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08-007826 Testlabs May 15 09

Dr. Wayne W. Tennesey

Testlabs International Ltd.

1797 Logan Avenue

Winnipeg, Manitoba

Canada R3E 1S9

Dear Dr. Tennesey:

This responds to your inquiry regarding the luminous transmittance requirement in Federal Motor Vehicle Safety Standard (FMVSS) No. 205, Glazing Materials. You believe and are concerned that handheld spectrophotometer devices which are used in law enforcement in Canada to determine the percentage of incident light transmitted through vehicle windows may return different results for the same sample.

Reliable test results are a crucial part of any test program, and the National Highway Traffic Safety Administration (NHTSA) carefully assesses compliance with the luminous transmittance requirement of FMVSS No. 205 in a manner that provides accurate results. The test that we use is described below. To the extent that you are concerned about the reliability of devices used by localities, your concern should be addressed to the jurisdictions involved.

By way of background, NHTSA is authorized to issue FMVSSs that set performance requirements for new motor vehicles and items of motor vehicle equipment. NHTSA enforces compliance with the standards by purchasing and testing vehicles and equipment, and we also investigate safety-related defects. The agency has established FMVSS No. 205 (49 CFR 571.205), which specifies performance and marking requirements for various types of glazing. FMVSS No. 205 incorporates by reference American National Standard for Safety Glazing Materials for Glazing Motor Vehicles and Motor Vehicle Equipment Operating on Land Highways-Safety Standard ANSI/SAE Z26.1-1996 (ANSI Z26.1).

ANSI Z26.1 specifies that glazing at specific locations shall have at least 70 percent luminous light transmittance, at normal incidence (i.e., with the glazing perpendicular to the measuring device), when measured in accordance with Luminous Transmittance, Test 2 of ANSI Z26.1. Paragraphs 5.1 and 5.2 of Luminous Transmittance, Test 2, specify the sample sizes that are used for the test, the light source to be used, and how to interpret the results. Paragraph 5.1.2 of ANSI Z26.1 states that three specimens of glazing shall be tested for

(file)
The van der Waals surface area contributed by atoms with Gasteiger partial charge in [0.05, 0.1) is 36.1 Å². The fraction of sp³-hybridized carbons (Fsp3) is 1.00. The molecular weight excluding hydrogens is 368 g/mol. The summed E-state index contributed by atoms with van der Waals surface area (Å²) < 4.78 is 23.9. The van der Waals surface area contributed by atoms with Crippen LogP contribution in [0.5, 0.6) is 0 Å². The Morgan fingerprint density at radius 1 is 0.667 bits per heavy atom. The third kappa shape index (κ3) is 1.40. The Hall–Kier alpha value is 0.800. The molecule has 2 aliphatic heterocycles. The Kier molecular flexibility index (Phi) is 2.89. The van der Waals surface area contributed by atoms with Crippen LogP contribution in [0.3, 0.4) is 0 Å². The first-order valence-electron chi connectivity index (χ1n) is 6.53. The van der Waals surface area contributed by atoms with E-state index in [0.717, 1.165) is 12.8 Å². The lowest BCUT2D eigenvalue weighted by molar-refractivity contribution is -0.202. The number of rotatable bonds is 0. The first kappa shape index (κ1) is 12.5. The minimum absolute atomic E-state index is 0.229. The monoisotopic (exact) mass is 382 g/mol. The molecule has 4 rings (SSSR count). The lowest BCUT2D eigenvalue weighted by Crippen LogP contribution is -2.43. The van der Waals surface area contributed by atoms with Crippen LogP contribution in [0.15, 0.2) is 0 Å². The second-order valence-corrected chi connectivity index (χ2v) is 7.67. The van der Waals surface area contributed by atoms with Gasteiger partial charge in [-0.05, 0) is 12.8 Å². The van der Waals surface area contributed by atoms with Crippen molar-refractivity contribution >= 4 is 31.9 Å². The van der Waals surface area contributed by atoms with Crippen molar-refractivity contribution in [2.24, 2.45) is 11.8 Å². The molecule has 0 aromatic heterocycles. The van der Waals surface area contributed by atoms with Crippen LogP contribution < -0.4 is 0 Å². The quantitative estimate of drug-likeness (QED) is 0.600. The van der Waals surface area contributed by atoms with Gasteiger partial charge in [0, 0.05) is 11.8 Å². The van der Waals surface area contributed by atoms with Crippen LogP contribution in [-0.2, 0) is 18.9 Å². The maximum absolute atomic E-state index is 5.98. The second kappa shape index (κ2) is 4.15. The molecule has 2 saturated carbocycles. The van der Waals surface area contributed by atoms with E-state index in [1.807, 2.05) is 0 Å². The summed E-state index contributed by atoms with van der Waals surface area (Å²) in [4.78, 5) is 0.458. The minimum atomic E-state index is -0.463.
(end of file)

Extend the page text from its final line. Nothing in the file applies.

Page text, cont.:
regular luminous transmittance at normal incidence calculated to International Commission on Illumination Illuminant A. The standard further specifies that after the regular luminous transmittance has been determined, the same three specimens shall be subjected to ultraviolet radiation (irradiation), and specifies the lamps that can be used for this irradiation. Paragraph 5.2.3 of ANSI Z26.1 specifies that glazing subject to Luminous Transmittance, Test 2 shall show regular luminous transmittance of not less than 70 percent of the light, at normal incidence, both before and after irradiation. The international standard ISO 3538-1978, Road Vehicles Safety glasses Test methods for optical properties (referenced in section 2.4 of ANSI Z26.1) provides the requirements to be found in equipment to be used for the transmissibility determination.

NHTSA safety standards apply to the manufacture and sale of new motor vehicles and motor vehicle equipment. 49 U.S.C. 30112. In the U.S., States regulate the operation (i.e., use) of motor vehicles, and many limit how darkly tinted the glazing may be in vehicles operating in their jurisdictions. It appears that your question relates to the manner in which some Providences are enforcing their luminous transmittance requirements, and thus should be addressed to and answered by the entity that you believe uses an unreliable handheld device. We are not in a position to render an opinion on the means by which a Providence should resolve a disputed test result of a handheld spectrophotometer unit.

If you have any further questions, please feel free to contact Sarah Alves of my staff at this address or by telephone at (202) 366-2992.

Sincerely yours,

Stephen P. Wood

Acting Chief Counsel